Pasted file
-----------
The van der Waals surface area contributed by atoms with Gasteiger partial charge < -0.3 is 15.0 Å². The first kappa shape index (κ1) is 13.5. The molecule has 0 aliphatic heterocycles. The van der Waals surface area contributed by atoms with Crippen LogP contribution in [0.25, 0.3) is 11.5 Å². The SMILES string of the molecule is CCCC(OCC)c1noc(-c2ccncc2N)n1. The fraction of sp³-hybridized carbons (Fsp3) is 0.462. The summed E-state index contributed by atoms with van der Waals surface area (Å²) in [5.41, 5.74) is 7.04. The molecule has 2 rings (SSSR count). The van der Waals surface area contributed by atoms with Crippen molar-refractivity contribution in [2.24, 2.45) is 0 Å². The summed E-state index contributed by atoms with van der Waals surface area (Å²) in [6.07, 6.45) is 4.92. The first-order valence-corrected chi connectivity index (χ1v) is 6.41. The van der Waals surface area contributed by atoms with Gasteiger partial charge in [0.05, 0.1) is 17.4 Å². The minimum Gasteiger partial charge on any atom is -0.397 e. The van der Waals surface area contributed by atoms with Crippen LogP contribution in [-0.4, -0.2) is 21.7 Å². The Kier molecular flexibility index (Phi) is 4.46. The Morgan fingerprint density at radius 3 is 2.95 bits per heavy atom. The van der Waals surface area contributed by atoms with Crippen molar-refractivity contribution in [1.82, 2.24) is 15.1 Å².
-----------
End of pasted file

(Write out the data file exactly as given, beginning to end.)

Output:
The van der Waals surface area contributed by atoms with Gasteiger partial charge < -0.3 is 15.0 Å². The first kappa shape index (κ1) is 13.5. The molecule has 0 aliphatic heterocycles. The van der Waals surface area contributed by atoms with Crippen LogP contribution in [0.25, 0.3) is 11.5 Å². The SMILES string of the molecule is CCCC(OCC)c1noc(-c2ccncc2N)n1. The fraction of sp³-hybridized carbons (Fsp3) is 0.462. The summed E-state index contributed by atoms with van der Waals surface area (Å²) in [5.41, 5.74) is 7.04. The molecule has 2 rings (SSSR count). The van der Waals surface area contributed by atoms with Crippen molar-refractivity contribution in [2.24, 2.45) is 0 Å². The summed E-state index contributed by atoms with van der Waals surface area (Å²) in [6.07, 6.45) is 4.92. The first-order valence-corrected chi connectivity index (χ1v) is 6.41. The van der Waals surface area contributed by atoms with Gasteiger partial charge in [0.05, 0.1) is 17.4 Å². The minimum Gasteiger partial charge on any atom is -0.397 e. The van der Waals surface area contributed by atoms with Crippen LogP contribution in [-0.4, -0.2) is 21.7 Å². The Kier molecular flexibility index (Phi) is 4.46. The Morgan fingerprint density at radius 3 is 2.95 bits per heavy atom. The van der Waals surface area contributed by atoms with Crippen molar-refractivity contribution in [1.82, 2.24) is 15.1 Å².